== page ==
Beautiful Deception

Susan Kandel

Los Angeles Times review

November 11, 1993


       In his first solo exhibition in Los Angeles, Peter Hopkins shows a series of staggeringly beautiful paintings at Christopher Grimes Gallery. These are, however, quite deceptive. Produced without paint, brush or the artist’s touch, each is a conceptual trope, dictated by a unique, predetermined and minutely calibrated system.

      “Site O” is as delicious as one of Helen Frankenthaler’s stain paintings. Only thepainterly incident is due to something as unaesthetic as grime. “Site O” is, in fact, a double bedsheet that has been slept on for a specified amount of time, dragged through New York’s east River, and overlaid with a thin sheet of taffeta, for that special sparkle, only art possesses – in theory, that is.

       Hopkins’ paintings muddy up (quite literally) the purity of the abstractions they conjure. They are tainted objects, soaked not with pigment, but with surgical dye, bleach, or any number of  noxious substances; and layered not with imagery, but with bolts of cheap, glittery fabric. In bringing the detritus of the post-industrial environment into the bright, white realm of pure visuality, Hopkins adheres to the dialectical character of Robert Smithson, to whom the younger artist has long paid homage.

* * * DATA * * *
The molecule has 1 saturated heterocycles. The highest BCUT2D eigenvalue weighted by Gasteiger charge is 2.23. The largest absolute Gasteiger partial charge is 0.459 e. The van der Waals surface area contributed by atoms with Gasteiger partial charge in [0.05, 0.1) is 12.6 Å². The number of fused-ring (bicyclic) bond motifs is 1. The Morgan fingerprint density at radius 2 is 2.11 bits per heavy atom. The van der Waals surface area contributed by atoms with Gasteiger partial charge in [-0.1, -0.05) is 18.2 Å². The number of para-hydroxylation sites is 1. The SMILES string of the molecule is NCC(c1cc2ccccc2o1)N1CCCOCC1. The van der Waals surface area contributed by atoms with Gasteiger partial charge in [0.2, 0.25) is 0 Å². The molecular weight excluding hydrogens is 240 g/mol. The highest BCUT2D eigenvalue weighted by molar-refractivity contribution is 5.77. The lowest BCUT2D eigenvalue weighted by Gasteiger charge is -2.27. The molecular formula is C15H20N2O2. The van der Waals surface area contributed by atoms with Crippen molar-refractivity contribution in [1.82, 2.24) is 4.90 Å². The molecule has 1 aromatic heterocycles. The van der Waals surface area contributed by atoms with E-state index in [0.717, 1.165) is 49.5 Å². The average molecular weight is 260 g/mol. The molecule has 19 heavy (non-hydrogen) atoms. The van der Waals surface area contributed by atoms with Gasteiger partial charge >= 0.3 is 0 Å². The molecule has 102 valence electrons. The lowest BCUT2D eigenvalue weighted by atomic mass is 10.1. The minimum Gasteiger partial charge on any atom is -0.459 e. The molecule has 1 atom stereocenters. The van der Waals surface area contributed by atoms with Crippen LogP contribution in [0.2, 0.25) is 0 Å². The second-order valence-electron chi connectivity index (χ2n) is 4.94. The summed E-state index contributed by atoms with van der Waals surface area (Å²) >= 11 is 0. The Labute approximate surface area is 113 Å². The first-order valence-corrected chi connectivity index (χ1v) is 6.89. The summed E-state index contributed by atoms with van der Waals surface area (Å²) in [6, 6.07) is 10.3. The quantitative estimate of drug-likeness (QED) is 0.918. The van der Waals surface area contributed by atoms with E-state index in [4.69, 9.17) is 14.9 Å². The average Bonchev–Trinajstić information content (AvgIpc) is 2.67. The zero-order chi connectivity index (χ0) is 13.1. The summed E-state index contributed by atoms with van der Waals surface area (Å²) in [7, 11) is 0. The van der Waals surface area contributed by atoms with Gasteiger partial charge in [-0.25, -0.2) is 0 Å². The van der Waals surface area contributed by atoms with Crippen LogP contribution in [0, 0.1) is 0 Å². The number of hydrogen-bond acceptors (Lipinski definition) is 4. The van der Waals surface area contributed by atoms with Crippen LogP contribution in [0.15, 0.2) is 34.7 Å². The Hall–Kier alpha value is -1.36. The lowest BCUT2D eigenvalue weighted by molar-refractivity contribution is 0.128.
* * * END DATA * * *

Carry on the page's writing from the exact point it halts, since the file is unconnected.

Yet whereas Smithson’s “non-sites” – rocks and debris imported into the gallery space from various “sites” –hinge upon an oscillation between inside and outside, the determinate and the indeterminate, the one and the many, Hopkins paintings do not.

Their sheer beauty consumes everything in their orbit, including the myriad implications of the materials that formed them. Here, then, there is no back-and-forth.

        Hopkins also puts several perfumed pieces on display. These likewise follow an elaborately detailed plan and attempt to infect the gallery space with the carnal excess that space habitually represses. Yet, as with Hopkins’ paintings, the information the viewer brings to these scented works dissipates in their very presence. Though the artist seems determined to demonstrate how things might work otherwise, sensuality overwhelms the mind – again, and yet again.

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